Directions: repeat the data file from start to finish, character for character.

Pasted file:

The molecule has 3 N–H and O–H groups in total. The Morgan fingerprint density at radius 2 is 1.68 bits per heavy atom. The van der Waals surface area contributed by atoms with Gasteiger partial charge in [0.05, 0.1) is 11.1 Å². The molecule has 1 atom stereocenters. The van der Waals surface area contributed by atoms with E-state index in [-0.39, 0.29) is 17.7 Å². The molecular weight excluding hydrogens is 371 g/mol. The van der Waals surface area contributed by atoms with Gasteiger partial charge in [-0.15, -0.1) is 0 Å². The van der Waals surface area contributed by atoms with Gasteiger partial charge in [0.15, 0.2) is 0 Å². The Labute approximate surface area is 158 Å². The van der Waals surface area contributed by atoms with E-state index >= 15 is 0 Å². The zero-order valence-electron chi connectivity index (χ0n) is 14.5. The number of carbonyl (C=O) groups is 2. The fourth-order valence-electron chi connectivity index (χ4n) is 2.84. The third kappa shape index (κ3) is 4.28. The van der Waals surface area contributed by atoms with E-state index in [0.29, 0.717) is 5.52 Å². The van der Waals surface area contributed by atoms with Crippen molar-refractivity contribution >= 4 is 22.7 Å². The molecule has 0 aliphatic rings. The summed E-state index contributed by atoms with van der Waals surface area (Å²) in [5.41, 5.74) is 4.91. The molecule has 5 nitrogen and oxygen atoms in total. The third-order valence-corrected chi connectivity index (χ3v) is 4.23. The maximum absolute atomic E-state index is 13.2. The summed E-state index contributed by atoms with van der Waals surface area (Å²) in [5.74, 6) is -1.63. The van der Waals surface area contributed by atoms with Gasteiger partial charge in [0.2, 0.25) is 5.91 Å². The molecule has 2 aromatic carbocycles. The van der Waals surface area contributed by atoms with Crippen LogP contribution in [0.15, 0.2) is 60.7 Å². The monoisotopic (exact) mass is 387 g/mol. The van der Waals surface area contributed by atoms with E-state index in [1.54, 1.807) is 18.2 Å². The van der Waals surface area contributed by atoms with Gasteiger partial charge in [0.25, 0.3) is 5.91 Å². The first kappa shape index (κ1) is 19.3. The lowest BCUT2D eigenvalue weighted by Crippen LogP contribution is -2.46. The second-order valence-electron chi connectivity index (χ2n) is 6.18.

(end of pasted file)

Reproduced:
The molecule has 3 N–H and O–H groups in total. The Morgan fingerprint density at radius 2 is 1.68 bits per heavy atom. The van der Waals surface area contributed by atoms with Gasteiger partial charge in [0.05, 0.1) is 11.1 Å². The molecule has 1 atom stereocenters. The van der Waals surface area contributed by atoms with E-state index in [-0.39, 0.29) is 17.7 Å². The molecular weight excluding hydrogens is 371 g/mol. The van der Waals surface area contributed by atoms with Gasteiger partial charge in [-0.15, -0.1) is 0 Å². The van der Waals surface area contributed by atoms with Gasteiger partial charge in [0.15, 0.2) is 0 Å². The Labute approximate surface area is 158 Å². The van der Waals surface area contributed by atoms with E-state index >= 15 is 0 Å². The zero-order valence-electron chi connectivity index (χ0n) is 14.5. The number of carbonyl (C=O) groups is 2. The fourth-order valence-electron chi connectivity index (χ4n) is 2.84. The third kappa shape index (κ3) is 4.28. The van der Waals surface area contributed by atoms with E-state index in [0.29, 0.717) is 5.52 Å². The van der Waals surface area contributed by atoms with Crippen molar-refractivity contribution >= 4 is 22.7 Å². The molecule has 0 aliphatic rings. The summed E-state index contributed by atoms with van der Waals surface area (Å²) in [5.41, 5.74) is 4.91. The molecule has 5 nitrogen and oxygen atoms in total. The third-order valence-corrected chi connectivity index (χ3v) is 4.23. The maximum absolute atomic E-state index is 13.2. The summed E-state index contributed by atoms with van der Waals surface area (Å²) in [5.74, 6) is -1.63. The van der Waals surface area contributed by atoms with Gasteiger partial charge in [0.2, 0.25) is 5.91 Å². The molecule has 2 aromatic carbocycles. The van der Waals surface area contributed by atoms with Crippen LogP contribution in [0.15, 0.2) is 60.7 Å². The monoisotopic (exact) mass is 387 g/mol. The van der Waals surface area contributed by atoms with E-state index in [1.54, 1.807) is 18.2 Å². The van der Waals surface area contributed by atoms with Gasteiger partial charge in [0.25, 0.3) is 5.91 Å². The first kappa shape index (κ1) is 19.3. The lowest BCUT2D eigenvalue weighted by Crippen LogP contribution is -2.46. The second-order valence-electron chi connectivity index (χ2n) is 6.18.